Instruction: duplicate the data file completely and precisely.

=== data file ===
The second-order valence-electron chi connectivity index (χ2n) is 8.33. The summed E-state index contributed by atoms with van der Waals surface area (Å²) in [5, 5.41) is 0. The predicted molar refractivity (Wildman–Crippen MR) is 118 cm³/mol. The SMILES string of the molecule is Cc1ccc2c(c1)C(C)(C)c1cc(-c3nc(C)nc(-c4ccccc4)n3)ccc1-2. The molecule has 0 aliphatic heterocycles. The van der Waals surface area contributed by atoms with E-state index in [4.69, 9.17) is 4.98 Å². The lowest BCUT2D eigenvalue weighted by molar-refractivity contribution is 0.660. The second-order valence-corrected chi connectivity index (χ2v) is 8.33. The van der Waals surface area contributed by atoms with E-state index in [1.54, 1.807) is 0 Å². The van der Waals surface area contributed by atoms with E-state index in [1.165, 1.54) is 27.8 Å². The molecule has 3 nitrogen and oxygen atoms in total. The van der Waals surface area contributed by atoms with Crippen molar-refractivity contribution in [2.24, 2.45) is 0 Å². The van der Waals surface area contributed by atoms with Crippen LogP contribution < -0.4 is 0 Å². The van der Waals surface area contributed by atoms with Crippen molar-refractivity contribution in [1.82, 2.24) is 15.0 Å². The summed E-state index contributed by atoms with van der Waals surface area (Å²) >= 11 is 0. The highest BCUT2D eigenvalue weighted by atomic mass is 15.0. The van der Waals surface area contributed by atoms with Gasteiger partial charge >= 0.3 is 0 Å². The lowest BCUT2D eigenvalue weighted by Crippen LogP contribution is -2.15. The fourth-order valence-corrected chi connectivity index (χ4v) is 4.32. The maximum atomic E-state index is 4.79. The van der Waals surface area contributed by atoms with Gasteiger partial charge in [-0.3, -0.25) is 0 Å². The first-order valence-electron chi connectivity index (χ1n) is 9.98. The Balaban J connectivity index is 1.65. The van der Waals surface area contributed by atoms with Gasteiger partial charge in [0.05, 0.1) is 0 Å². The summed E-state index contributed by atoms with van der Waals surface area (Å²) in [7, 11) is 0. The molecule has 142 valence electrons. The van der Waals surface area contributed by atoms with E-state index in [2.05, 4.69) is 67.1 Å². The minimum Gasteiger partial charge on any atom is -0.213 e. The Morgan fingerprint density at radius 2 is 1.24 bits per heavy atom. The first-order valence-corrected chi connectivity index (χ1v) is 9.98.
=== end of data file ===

The second-order valence-electron chi connectivity index (χ2n) is 8.33. The summed E-state index contributed by atoms with van der Waals surface area (Å²) in [5, 5.41) is 0. The predicted molar refractivity (Wildman–Crippen MR) is 118 cm³/mol. The SMILES string of the molecule is Cc1ccc2c(c1)C(C)(C)c1cc(-c3nc(C)nc(-c4ccccc4)n3)ccc1-2. The molecule has 0 aliphatic heterocycles. The van der Waals surface area contributed by atoms with E-state index in [4.69, 9.17) is 4.98 Å². The lowest BCUT2D eigenvalue weighted by molar-refractivity contribution is 0.660. The second-order valence-corrected chi connectivity index (χ2v) is 8.33. The van der Waals surface area contributed by atoms with E-state index in [1.54, 1.807) is 0 Å². The van der Waals surface area contributed by atoms with E-state index in [1.165, 1.54) is 27.8 Å². The molecule has 3 nitrogen and oxygen atoms in total. The van der Waals surface area contributed by atoms with Crippen molar-refractivity contribution in [2.24, 2.45) is 0 Å². The van der Waals surface area contributed by atoms with Crippen LogP contribution < -0.4 is 0 Å². The van der Waals surface area contributed by atoms with Crippen molar-refractivity contribution in [1.82, 2.24) is 15.0 Å². The summed E-state index contributed by atoms with van der Waals surface area (Å²) >= 11 is 0. The highest BCUT2D eigenvalue weighted by atomic mass is 15.0. The van der Waals surface area contributed by atoms with Gasteiger partial charge >= 0.3 is 0 Å². The lowest BCUT2D eigenvalue weighted by Crippen LogP contribution is -2.15. The fourth-order valence-corrected chi connectivity index (χ4v) is 4.32. The maximum atomic E-state index is 4.79. The van der Waals surface area contributed by atoms with Gasteiger partial charge in [-0.3, -0.25) is 0 Å². The first-order valence-electron chi connectivity index (χ1n) is 9.98. The Balaban J connectivity index is 1.65. The van der Waals surface area contributed by atoms with Gasteiger partial charge in [0.05, 0.1) is 0 Å². The summed E-state index contributed by atoms with van der Waals surface area (Å²) in [7, 11) is 0. The molecule has 142 valence electrons. The van der Waals surface area contributed by atoms with E-state index in [2.05, 4.69) is 67.1 Å². The minimum Gasteiger partial charge on any atom is -0.213 e. The Morgan fingerprint density at radius 2 is 1.24 bits per heavy atom. The first-order valence-corrected chi connectivity index (χ1v) is 9.98.